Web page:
Babel: a routing protocol with wireless support

datePosted on 14:52, July 29th, 2018 by Craig Miller

Traffic

Previously I wrote about resurrecting the old forgotten routing protocol, RIPng. In a small network of more than one router, you need a routing protocol to share information between the routers. I used RIPng for about six months, turned it on, and pretty much forgot that it was running. Worked like a charm in my wired network.

I moved to a new (to me) house this summer, and thought it was a good opportunity to try out a routing protocol which not only handles wired networks but also wireless. Babel seemed just the thing for this environment.

Enter Babel

Babel is a loop-avoiding distance-vector routing protocol that is robust and efficient both in ordinary wired networks and in wireless mesh networks. Based on the loss of hellos the cost of wireless links can be increased, making sketchy wireless links less preferred.

RFC 6126 standardizes the routing protocol.There are two implementations which are supported on OpenWrt routers, babeld and bird

Creating a network with redundant paths

Like anything in networking, it starts with the physical layer (wireless is a form of physical layer). I attached the wireless links of the backup link router to the production and test routers. Thus creating redundant path of connectivity within my house.

Network Diagram

Running BIRD with Babel

I chose bird6 (the IPv6 version of bird on OpenWrt) because I already had it installed on the routers for RIPng. It was merely a matter of commenting out the RIP section in the /etc/bird6.conf file, and enabling Babel.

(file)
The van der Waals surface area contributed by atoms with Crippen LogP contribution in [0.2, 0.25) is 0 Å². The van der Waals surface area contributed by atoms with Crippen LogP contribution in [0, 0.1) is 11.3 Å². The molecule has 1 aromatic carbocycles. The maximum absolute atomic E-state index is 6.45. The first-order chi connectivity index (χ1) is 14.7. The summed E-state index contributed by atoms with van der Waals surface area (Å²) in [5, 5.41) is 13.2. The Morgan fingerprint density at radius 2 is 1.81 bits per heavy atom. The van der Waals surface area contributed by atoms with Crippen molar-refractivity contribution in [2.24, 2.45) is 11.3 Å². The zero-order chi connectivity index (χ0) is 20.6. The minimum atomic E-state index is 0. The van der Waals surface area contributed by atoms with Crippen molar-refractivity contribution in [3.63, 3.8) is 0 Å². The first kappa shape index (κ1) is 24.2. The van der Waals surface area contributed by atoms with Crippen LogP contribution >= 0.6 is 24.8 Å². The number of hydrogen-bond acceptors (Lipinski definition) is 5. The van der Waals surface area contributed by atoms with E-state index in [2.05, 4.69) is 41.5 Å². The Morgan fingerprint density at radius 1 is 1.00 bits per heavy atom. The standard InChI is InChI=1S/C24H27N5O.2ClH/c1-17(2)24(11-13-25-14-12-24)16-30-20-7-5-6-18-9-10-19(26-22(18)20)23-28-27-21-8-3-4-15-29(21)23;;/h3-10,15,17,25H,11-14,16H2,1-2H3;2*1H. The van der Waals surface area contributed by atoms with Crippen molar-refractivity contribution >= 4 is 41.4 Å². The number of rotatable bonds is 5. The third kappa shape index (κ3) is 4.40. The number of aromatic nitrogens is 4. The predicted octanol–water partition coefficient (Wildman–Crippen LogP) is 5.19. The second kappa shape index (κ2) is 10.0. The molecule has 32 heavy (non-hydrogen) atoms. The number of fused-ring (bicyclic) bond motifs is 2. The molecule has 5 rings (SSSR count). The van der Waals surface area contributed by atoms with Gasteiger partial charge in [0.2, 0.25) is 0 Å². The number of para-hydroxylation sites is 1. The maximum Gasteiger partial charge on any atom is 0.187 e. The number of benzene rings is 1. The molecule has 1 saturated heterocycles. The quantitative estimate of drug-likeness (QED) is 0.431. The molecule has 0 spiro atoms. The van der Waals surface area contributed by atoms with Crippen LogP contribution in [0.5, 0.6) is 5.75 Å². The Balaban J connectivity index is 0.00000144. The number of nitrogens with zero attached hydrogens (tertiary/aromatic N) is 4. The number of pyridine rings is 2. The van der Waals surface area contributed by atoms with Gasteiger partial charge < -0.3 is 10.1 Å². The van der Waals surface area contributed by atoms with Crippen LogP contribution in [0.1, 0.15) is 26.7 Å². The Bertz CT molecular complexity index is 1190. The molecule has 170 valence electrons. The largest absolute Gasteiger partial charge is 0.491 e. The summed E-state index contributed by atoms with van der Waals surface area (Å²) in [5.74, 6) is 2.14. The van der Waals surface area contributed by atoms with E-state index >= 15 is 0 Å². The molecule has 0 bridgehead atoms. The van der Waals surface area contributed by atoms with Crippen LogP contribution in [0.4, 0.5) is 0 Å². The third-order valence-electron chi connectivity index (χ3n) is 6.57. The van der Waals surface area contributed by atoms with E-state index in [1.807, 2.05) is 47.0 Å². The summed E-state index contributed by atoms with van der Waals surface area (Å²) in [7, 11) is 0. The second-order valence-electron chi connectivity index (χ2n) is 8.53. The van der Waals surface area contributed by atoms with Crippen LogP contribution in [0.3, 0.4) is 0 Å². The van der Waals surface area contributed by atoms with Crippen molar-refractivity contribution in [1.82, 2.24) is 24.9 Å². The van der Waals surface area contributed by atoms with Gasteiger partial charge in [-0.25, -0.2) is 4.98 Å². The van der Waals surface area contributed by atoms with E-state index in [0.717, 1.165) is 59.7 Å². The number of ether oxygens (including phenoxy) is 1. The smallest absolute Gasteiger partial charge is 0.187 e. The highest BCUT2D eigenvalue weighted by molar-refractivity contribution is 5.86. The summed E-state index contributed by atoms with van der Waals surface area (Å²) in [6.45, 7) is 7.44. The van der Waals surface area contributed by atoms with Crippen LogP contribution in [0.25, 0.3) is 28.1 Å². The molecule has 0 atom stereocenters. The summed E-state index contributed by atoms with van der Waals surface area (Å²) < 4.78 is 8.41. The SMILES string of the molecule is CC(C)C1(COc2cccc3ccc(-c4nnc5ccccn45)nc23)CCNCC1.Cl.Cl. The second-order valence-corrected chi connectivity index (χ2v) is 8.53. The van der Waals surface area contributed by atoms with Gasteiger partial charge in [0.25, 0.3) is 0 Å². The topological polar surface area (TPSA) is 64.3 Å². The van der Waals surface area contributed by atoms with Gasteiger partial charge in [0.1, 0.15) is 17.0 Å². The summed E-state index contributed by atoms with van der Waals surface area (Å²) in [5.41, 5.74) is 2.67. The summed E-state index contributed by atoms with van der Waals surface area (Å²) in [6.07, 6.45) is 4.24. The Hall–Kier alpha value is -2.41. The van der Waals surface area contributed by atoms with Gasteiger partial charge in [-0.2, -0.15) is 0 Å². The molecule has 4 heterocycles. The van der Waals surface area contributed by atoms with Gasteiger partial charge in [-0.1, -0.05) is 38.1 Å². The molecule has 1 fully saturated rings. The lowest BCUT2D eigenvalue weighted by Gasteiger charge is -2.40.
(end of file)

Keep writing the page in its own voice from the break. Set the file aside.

The Bird Documentation provides an example. Add the following to /etc/bird6.conf get Babel running in bird6

protocol babel {
    interface "wlan0", "wlan1" {
        type wireless;
        hello interval 1;
        rxcost 512;
    };
    interface "br-lan" {
        type wired;
    };
    import all;
    export all;
}

In the example above, wlan0 is the 2.4 Ghz radio, and wlan1 is the 5 Ghz radio.

Checking the path of connectivity

When determining the connectivity path, traceroute6 (the IPv6 version) is your friend. Checking between the laptop and the DNS server, the path is:

$ traceroute6 6dns
traceroute to 6lilikoi.hoomaha.net (2001:db8:ebbd:4118::1) from 2001:db8:ebbd:bac0:d999:cd8a:cd9b:2037, port 33434, from port 49819, 30 hops max, 60 bytes packets
 1  2001:db8:ebbd:bac0::1 (2001:db8:ebbd:bac0::1)  4.561 ms  0.510 ms  0.487 ms 
 2  2001:db8:ebbd:4118::1 (2001:db8:ebbd:4118::1)  2.562 ms  2.193 ms  1.927 ms 
$ 

The traceroute is showing the path going clockwise through the 2.4 Ghz wireless link.

Network Failure!

To test how well Babel can automatically route around failed links, I started a ping to the DNS server from the laptop and disabled the 2.4 Ghz radio, thus blocking the link the pings were using, and waited…

$ ping6 6dns
PING 6dns(2001:db8:ebbd:4118::1) 56 data bytes
64 bytes from 2001:db8:ebbd:4118::1: icmp_seq=1 ttl=63 time=3.54 ms
64 bytes from 2001:db8:ebbd:4118::1: icmp_seq=2 ttl=63 time=1.64 ms